Nunavut murder trial adjourned until August
Evidence ends with 15 hours of testimony from accused, Peter Kingwatsiak
Accused killer Peter Kingwatsiak finally left the witness box late on June 26 after giving about 15 hours of testimony that sometimes contradicted itself.
But Kingwatsiak, on trial for killing his step-brother Mappaluk Adla in Cape Dorset on Sept. 20, 2010, and slashing his uncle with a knife an hour before the Adla shooting, insists he blacked out and doesn’t remember the events because he had been sniffing gas.
Contraditions and memory lapses in a case such as this are common, expert witnesses told Justice Bonnie Tulloch, who presided over the five-day, judge-alone trial in Iqaluit. The mind has a tendency to “evolve” memory over time and “fill in gaps” during periods of blackout, they testified.
Kingwatsiak said he experienced such blackouts during both the shooting and stabbing incidents as a result of excessive gas sniffing in the hours leading up to the violence.
The trial was scheduled to wrap up June 26 and although all witnesses have testified, time ran out before lawyers were able to give their final arguments. The trial is now adjourned until Aug. 24.
Kingwatsiak’s ongoing problems with court translators added to the confusion of his testimony, which spanned three days.
Defence lawyer James Morton led Kingwatsiak through the final hour of the accused’s evidence June 26.
Morton’s final questions for his client focused on what Kingwatsiak actually remembered about the violent incidents versus what Kingwatsiak found out — and concluded — after the incidents took place.
For example, Morton asked Kingwatsiak what he remembered about getting into Adla’s home before shooting him.
“Do you have any memory of whether the door was locked or unlocked?” Morton asked him.
“I don’t remember, but I do know that the door was unlocked,” Kingwatsiak replied.
“You’re saying that because you got into the house, not because you remember if it was locked or unlocked?” Morton asked.
“Yes,” the accused replied.
“What do you remember specifically of the shooting of Mappaluk?”
“I remember hearing a shot, and then leaving.”
“Do you remember actually putting the trigger?”
“I don’t remember pulling the trigger, but I do know that I pulled the trigger.”
Morton is trying to prove that Kingwatsiak didn’t plan the shooting and didn’t even want to kill Adla.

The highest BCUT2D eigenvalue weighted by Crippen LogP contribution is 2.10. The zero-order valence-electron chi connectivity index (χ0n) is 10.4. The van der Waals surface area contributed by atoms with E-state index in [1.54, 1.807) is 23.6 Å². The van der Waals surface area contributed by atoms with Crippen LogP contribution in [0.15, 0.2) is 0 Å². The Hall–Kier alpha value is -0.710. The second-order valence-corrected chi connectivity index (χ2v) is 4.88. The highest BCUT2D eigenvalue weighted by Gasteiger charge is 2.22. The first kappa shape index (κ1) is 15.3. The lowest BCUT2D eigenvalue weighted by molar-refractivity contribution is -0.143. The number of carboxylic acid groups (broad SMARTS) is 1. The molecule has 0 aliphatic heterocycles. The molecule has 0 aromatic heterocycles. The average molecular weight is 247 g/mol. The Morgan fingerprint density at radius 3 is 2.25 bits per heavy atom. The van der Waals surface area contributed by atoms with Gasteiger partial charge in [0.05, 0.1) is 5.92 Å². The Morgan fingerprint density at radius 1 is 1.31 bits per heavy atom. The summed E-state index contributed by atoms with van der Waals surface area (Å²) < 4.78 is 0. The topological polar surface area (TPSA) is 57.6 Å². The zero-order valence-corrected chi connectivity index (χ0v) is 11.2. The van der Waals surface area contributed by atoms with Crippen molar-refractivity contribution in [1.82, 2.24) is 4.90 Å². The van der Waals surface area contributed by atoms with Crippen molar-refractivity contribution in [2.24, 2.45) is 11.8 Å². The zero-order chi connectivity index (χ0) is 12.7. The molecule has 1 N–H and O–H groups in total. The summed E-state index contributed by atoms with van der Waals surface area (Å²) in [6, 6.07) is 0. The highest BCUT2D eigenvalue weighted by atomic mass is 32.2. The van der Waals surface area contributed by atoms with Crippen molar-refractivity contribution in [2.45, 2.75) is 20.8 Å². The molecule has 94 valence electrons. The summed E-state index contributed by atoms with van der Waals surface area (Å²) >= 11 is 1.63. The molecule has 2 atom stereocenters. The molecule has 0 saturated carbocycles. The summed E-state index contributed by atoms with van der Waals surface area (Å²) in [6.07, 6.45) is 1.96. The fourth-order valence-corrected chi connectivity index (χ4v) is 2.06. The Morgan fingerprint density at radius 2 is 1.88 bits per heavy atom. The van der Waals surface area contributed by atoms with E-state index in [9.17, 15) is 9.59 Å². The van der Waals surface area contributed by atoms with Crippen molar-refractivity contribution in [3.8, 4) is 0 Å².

“Did you ever want to kill Mappaluk Adla?” Morton asked his client at the end of the trial.
“No,” Kingwatsiak replied.
Just before Kingwatsiak took the stand for the last time, Morton called his final witness, forensic psychiatrist Garry Chaimowitz.
Chaimowitz testified June 26 that he interviewed Kingwatsiak over three days in November 2012.
During those interviews Chaimowitz said Kingwatsiak admitted that Adla “on some level” deserved to die because of his habit of breaking up relationships by stealing other men’s girlfriends.
And Kingwatsiak’s “high risk” behaviour leading up to the shooting, including threatening to kill Adla and aiming a loaded rifle at Adla a day before killing him, could have led to a “conscious” killing of Adla.
But Kingwatsiak’s non-violent history, extreme emotional stress and “bizarre” behaviour on Sept. 20, 2010, seem to point more towards the impact of excessive gas sniffing, the psychiatrist said.
“The gas sniffing had a material difference on his state of mind that day,” Chaimowitz said.
In particular, when Kingwatsiak slashed his uncle in the face just a short while before shooting Adla, Kingwatsiak acted in a “bizarre and violent fashion” towards an uncle he had “a good relationship” with, Chaimowitz wrote in his report on Kingwatsiak, submitted to the court as an exhibit in the trial.
Cutting his uncle in the face “did not appear to make any sense,” Chaimowitz wrote, and speaks to the accused’s “disturbed state of mind” just before shooting Adla, making it unlikely Kingwatsiak knew what he was doing.
“The bizarre behaviour that Mr. Kingwatsiak exhibited when he attacked his uncle and his extraordinary use of sniffing gas while in a highly emotional state likely deprived him of sufficient cognitive ability to form intent,” Chaimowitz’s report says.
“That is not to say that he had not considered killing Mr. Adla, but it does appear that his actions that particular day… disinhibited him sufficiently to lead to this tragic outcome.”
After hearing final arguments, Tulloch will have to decide if Kingwatsiak is guilty of first-degree murder, second-degree murder, or manslaughter. The judge could also choose to acquit the accused.
First-degree murder, which is a homicide that is both deliberate and planned, carries an automatic sentence of life imprisonment without parole for 25 years.
Second-degree murder, which is a deliberate but unplanned killing, also carries an automatic life sentence but parole can be sought 10 years into that sentence.
Manslaughter, a homicide committed without the intention to cause death, has a minimum sentence of four years when a firearm is involved, as it is in this case, and a maximum sentence of life imprisonment.
Tulloch will also have to decide if Kingwatsiak broke into his uncle’s home Sept. 20, 2010, in order to commit an indictable offence — namely aggravated assault for cutting his uncle in the face.
At the end of the trial, Kingwatsiak shared a long hug with a family member over the railing that separates the court from the court gallery. His family member sobbed loudly and shouted angrily while Kingwatsiak wept.
Adla’s family, including his mother, sat in the gallery in large numbers throughout the entire week-long trial.